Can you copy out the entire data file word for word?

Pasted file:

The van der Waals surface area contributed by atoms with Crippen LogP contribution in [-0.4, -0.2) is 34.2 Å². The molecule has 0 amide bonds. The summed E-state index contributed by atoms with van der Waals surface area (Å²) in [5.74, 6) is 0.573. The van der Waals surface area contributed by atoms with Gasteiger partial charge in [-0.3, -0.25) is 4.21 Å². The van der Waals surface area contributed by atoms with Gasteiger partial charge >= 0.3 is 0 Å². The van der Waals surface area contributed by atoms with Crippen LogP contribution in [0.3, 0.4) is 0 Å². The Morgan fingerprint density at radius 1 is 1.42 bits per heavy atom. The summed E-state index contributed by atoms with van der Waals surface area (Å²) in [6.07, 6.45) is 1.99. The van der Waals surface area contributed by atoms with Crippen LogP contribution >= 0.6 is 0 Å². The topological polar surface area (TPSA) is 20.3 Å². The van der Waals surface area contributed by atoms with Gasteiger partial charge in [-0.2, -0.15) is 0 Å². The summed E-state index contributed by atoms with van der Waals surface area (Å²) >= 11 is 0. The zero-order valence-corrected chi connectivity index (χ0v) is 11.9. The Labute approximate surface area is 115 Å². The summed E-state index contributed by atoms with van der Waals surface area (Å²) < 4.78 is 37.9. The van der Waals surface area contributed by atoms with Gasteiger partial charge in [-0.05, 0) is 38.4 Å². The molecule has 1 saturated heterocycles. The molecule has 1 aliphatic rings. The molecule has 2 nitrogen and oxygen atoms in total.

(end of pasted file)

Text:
The van der Waals surface area contributed by atoms with Crippen LogP contribution in [-0.4, -0.2) is 34.2 Å². The molecule has 0 amide bonds. The summed E-state index contributed by atoms with van der Waals surface area (Å²) in [5.74, 6) is 0.573. The van der Waals surface area contributed by atoms with Gasteiger partial charge in [-0.3, -0.25) is 4.21 Å². The van der Waals surface area contributed by atoms with Gasteiger partial charge >= 0.3 is 0 Å². The van der Waals surface area contributed by atoms with Crippen LogP contribution in [0.3, 0.4) is 0 Å². The Morgan fingerprint density at radius 1 is 1.42 bits per heavy atom. The summed E-state index contributed by atoms with van der Waals surface area (Å²) in [6.07, 6.45) is 1.99. The van der Waals surface area contributed by atoms with Crippen LogP contribution >= 0.6 is 0 Å². The topological polar surface area (TPSA) is 20.3 Å². The van der Waals surface area contributed by atoms with Gasteiger partial charge in [-0.2, -0.15) is 0 Å². The summed E-state index contributed by atoms with van der Waals surface area (Å²) >= 11 is 0. The zero-order valence-corrected chi connectivity index (χ0v) is 11.9. The Labute approximate surface area is 115 Å². The summed E-state index contributed by atoms with van der Waals surface area (Å²) < 4.78 is 37.9. The van der Waals surface area contributed by atoms with Gasteiger partial charge in [-0.05, 0) is 38.4 Å². The molecule has 1 saturated heterocycles. The molecule has 1 aliphatic rings. The molecule has 2 nitrogen and oxygen atoms in total.